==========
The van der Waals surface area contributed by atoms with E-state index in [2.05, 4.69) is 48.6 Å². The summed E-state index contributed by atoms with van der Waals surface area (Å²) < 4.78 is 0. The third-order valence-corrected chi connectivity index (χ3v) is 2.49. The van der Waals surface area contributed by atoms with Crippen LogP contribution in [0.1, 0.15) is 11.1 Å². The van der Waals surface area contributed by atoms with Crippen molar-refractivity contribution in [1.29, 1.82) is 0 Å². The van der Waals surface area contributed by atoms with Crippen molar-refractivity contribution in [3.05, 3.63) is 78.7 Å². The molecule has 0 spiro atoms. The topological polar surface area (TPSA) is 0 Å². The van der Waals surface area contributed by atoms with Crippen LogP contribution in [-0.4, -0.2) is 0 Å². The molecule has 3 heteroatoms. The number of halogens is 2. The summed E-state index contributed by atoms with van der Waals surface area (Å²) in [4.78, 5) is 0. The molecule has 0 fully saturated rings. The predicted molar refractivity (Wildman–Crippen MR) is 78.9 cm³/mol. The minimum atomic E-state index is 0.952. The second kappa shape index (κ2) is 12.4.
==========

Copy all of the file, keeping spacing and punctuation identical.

The van der Waals surface area contributed by atoms with E-state index in [2.05, 4.69) is 48.6 Å². The summed E-state index contributed by atoms with van der Waals surface area (Å²) < 4.78 is 0. The third-order valence-corrected chi connectivity index (χ3v) is 2.49. The van der Waals surface area contributed by atoms with Crippen LogP contribution in [0.1, 0.15) is 11.1 Å². The van der Waals surface area contributed by atoms with Crippen molar-refractivity contribution in [1.29, 1.82) is 0 Å². The van der Waals surface area contributed by atoms with Crippen molar-refractivity contribution in [3.05, 3.63) is 78.7 Å². The molecule has 0 spiro atoms. The topological polar surface area (TPSA) is 0 Å². The van der Waals surface area contributed by atoms with Crippen LogP contribution in [-0.4, -0.2) is 0 Å². The molecule has 3 heteroatoms. The number of halogens is 2. The summed E-state index contributed by atoms with van der Waals surface area (Å²) in [4.78, 5) is 0. The molecule has 0 fully saturated rings. The predicted molar refractivity (Wildman–Crippen MR) is 78.9 cm³/mol. The minimum atomic E-state index is 0.952. The second kappa shape index (κ2) is 12.4.